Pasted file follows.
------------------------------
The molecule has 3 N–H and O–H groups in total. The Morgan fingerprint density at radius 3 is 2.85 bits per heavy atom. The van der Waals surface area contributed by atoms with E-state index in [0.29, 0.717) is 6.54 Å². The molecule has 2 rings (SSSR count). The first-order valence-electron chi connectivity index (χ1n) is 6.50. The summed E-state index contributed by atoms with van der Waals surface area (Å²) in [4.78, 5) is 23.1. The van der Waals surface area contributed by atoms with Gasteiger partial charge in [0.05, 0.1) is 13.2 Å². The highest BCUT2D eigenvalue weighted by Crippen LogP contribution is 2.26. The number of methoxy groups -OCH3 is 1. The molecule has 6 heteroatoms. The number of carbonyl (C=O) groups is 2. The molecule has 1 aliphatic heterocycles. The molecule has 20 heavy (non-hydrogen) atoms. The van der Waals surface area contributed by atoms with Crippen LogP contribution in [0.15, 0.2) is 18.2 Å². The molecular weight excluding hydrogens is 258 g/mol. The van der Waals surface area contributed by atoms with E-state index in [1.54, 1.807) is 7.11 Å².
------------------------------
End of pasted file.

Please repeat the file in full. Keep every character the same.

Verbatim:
The molecule has 3 N–H and O–H groups in total. The Morgan fingerprint density at radius 3 is 2.85 bits per heavy atom. The van der Waals surface area contributed by atoms with E-state index in [0.29, 0.717) is 6.54 Å². The molecule has 2 rings (SSSR count). The first-order valence-electron chi connectivity index (χ1n) is 6.50. The summed E-state index contributed by atoms with van der Waals surface area (Å²) in [4.78, 5) is 23.1. The van der Waals surface area contributed by atoms with Gasteiger partial charge in [0.05, 0.1) is 13.2 Å². The highest BCUT2D eigenvalue weighted by Crippen LogP contribution is 2.26. The number of methoxy groups -OCH3 is 1. The molecule has 6 heteroatoms. The number of carbonyl (C=O) groups is 2. The molecule has 1 aliphatic heterocycles. The molecule has 20 heavy (non-hydrogen) atoms. The van der Waals surface area contributed by atoms with Crippen LogP contribution in [0.15, 0.2) is 18.2 Å². The molecular weight excluding hydrogens is 258 g/mol. The van der Waals surface area contributed by atoms with E-state index in [1.54, 1.807) is 7.11 Å².